Here’s a photo of young Robert in 1865, when he was courting John Wilkes Booth’s secret fiance and serving as captain on Ulysses S. Grant’s staff, an appointment his mother had gone to enormous lengths to prevent but ultimately failed.
My feelings for Robert are very complex, as he came from a poor background yet rose to the heights of the oligarchy and could easily have become president many times, but rebuffed all attempts to recruit him for that position. In fact, he had a great fear of presidential meetings, having been associated with three presidential assassinations over his lifetime, starting with his father’s.
His mother was emotionally frail and quickly lost her mind after her husband’s assassination. Robert committed her. He’d already lost the bulk of his immediate family to death and disease, so it was just one more blow for the post-traumatic stress disorder.
Robert graduated from the elite Phillip Exeter Academy, and went on to Harvard, where he was quickly inducted into the Hasty Pudding Society, but like many Midwesterners, did not fit well amidst the young Brahmins of Boston, and finished his studies in Chicago.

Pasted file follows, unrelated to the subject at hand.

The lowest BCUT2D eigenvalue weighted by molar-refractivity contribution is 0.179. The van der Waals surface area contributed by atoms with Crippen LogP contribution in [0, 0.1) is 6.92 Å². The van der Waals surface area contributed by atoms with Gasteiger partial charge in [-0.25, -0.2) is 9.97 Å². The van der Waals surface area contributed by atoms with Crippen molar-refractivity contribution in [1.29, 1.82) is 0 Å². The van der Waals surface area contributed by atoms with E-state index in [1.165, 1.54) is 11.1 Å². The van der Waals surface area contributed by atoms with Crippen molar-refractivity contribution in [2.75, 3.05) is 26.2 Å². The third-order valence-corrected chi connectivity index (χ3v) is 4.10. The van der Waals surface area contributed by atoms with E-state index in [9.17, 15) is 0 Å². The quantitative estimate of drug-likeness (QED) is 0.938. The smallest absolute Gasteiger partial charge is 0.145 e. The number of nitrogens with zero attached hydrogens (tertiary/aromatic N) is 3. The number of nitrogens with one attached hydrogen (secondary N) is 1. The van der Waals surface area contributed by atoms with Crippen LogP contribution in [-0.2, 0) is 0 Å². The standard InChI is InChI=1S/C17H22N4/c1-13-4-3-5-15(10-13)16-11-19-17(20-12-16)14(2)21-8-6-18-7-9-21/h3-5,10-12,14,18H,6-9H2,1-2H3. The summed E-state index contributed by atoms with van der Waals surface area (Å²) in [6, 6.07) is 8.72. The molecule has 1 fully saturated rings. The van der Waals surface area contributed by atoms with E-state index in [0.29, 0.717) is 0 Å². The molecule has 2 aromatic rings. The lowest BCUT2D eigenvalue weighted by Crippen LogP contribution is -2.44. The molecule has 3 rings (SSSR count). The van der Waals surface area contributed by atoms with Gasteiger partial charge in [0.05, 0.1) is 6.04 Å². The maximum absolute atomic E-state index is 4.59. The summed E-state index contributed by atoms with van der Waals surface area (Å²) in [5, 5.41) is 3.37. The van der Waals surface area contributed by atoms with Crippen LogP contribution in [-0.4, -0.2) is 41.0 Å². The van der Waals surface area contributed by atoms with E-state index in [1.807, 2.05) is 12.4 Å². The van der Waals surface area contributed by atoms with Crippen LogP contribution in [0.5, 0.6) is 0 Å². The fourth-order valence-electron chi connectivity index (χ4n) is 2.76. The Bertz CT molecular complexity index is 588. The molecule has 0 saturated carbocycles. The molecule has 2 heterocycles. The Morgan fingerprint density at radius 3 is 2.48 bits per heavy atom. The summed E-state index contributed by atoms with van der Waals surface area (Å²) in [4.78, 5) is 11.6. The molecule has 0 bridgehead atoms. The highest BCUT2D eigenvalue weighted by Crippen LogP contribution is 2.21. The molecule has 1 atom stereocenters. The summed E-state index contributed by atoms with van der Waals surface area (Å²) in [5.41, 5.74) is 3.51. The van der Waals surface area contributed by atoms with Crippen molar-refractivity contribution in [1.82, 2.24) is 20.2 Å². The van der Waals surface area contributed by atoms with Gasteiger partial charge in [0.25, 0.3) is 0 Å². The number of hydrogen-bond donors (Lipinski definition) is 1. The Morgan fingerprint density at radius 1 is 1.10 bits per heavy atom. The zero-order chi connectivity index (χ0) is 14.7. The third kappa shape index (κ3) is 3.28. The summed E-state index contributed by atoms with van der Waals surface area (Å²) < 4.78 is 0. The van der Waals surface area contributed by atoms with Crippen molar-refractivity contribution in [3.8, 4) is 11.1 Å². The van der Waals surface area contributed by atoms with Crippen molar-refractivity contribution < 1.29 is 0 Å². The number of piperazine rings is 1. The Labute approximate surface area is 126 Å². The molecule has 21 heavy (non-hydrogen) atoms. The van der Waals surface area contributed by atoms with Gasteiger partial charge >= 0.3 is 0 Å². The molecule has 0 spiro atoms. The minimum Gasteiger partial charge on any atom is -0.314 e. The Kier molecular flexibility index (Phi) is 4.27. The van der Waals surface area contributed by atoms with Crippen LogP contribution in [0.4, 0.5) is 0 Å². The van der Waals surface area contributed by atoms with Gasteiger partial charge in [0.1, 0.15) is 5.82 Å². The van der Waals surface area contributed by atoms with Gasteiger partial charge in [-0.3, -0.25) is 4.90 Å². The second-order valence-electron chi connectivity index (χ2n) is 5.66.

The one major post he accepted in his lifetime was Secretary of War, an interesting choice, but keep in mind, Robert was a warrior first and foremost, and taking control of the military was a job that captured his full attention.
But it was a little like JFK, Jr. taking over the CIA a decade after his father’s assassination. Robert got full access to all the forbidden files on his father’s murder.
Columbia University President Nicholas Murray Butler told an interesting story in his memoirs, written after Robert’s death. He claimed that a friend had visited Robert’s estate in Vermont and witnessed the burning of much documentation. When asked what was going up in flames, Robert reportedly replied it was incriminating evidence involving a member of his father’s cabinet.
Apparently, Robert had culled all the most damaging information about Stanton, a man who doted on him as a young man, and whose son had played with his own little brother, and decided rather than share the truth with the American public, it was better in the interest of public order and respect for authority that this ugly reality be kept hidden away forever.
I can’t really blame poor Robert for what must have been an agonizing decision, but really wish he’d stood up for the truth. Maybe this shows that the conspiracy didn’t stretch past Stanton and his closest allies and deeper into the oligarchy. Or maybe that’s what Robert was protecting.